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Murder Mystery Meets Climate Change: Nicole Gormley Discusses Her Co-Directed Tribeca Film ‘Searching for Amani’

By Luke Y. Thompson

A teenaged boy wearing a green shirt is leaning forward and looking at the camera.

Simon in Searching for Amani. Image credit: Nicole Gormley

If you don’t already know what the Swahili word amani means, we won’t spoil it here, as Nicole Gormley and Debra Aroko’s Searching for Amani treats it as a final reveal, after their documentary has also searched for a killer, a motive, and the manner in which climate change and the descendants of colonialism have caused conflict and death in Kenya.

The American Gormley and Kenyan Aroko tell their story through the eyes of Simon, a 13-year-old whose father was murdered while working as a guide at a wildlife conservancy in Laikipia, Kenya. Simon longs to be a journalist when he grows up, and his first order of business, assisted by the filmmakers, is to try to find his dad’s killer. The answer turns out to be less important than the motive, one held by many pastoralists, who believe all Kenya’s land should be free for everyone’s livestock to graze upon, and that anyone who denies them is slowly killing not only their way of life but also their people. (A similar topic, also centering Laikipia wildlife conservancies and white pastoralists, is also trodden by the Sundance-premiered The Battle for Laikipia.)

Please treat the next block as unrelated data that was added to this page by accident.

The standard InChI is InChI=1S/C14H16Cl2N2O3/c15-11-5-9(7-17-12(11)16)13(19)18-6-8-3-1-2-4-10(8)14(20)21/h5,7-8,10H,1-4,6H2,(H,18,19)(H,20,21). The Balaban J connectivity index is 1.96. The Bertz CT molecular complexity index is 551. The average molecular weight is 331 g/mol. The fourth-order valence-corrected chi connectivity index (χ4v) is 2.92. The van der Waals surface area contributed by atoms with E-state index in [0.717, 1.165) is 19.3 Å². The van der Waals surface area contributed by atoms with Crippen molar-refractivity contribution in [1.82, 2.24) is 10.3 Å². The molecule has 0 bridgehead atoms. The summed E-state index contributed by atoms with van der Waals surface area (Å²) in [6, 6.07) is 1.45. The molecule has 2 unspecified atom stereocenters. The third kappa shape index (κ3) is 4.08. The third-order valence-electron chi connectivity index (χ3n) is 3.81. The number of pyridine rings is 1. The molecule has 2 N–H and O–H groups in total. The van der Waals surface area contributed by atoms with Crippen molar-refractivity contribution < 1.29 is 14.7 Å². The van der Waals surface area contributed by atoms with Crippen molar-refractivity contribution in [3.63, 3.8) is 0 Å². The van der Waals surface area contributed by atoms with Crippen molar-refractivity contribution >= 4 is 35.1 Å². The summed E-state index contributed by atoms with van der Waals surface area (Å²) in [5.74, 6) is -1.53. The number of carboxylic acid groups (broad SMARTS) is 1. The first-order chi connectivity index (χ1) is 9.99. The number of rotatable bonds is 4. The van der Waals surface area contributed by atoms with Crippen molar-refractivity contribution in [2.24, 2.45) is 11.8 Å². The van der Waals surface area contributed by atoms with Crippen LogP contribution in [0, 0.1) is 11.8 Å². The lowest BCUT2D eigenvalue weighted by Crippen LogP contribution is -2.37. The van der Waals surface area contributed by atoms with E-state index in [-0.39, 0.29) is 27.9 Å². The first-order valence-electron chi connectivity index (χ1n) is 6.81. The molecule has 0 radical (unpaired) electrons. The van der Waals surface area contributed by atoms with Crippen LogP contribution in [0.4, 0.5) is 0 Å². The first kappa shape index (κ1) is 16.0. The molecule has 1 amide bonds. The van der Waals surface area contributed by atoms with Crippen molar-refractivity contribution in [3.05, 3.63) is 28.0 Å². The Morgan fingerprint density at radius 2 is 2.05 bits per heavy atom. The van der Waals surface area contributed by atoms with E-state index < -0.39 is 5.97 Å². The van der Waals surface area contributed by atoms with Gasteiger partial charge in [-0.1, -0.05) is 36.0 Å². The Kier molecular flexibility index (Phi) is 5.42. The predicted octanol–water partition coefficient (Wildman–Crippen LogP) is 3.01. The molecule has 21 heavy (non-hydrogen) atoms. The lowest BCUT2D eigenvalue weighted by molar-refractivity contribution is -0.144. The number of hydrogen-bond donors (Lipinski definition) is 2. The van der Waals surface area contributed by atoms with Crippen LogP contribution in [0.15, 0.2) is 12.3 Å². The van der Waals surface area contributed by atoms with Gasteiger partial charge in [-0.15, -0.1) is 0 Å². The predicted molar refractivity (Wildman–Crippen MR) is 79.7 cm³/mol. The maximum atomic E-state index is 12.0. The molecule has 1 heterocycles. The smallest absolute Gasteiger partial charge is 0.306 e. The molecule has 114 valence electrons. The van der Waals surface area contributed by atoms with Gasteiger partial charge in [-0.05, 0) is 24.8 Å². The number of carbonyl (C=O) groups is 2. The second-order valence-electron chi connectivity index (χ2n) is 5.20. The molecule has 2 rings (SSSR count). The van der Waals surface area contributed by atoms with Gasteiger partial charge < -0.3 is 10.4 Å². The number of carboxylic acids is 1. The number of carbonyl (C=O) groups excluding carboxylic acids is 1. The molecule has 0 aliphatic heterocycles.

Gormley took the time to speak to us en route to the film’s screenings at Tribeca. In our conversation, edited for length and clarity, she discusses the collaborative process, their way into the stories, and prioritizing their subject’s safety above all else. 


DOCUMENTARY: How did you and Debra Aroko come together for this?

NICOLE GORMLEY: Debra actually was our translator in the very beginning, to be honest. I got a small grant for a project in a totally different capacity: we were profiling kids all over the world, working in the Arctic, and the Pacific, and it was gonna be this networked narrative of kids from all over telling their own story. We met Simon in that process. I learned his story and we formed a connection. We also simultaneously really wanted to build out the Kenya team more robustly, because it was going to go from like a short vignette to something bigger. At that time, Debra was translating, but I found she was so immersed in the story because of listening to every single piece that came through that she became my right-hand woman, navigating all things story.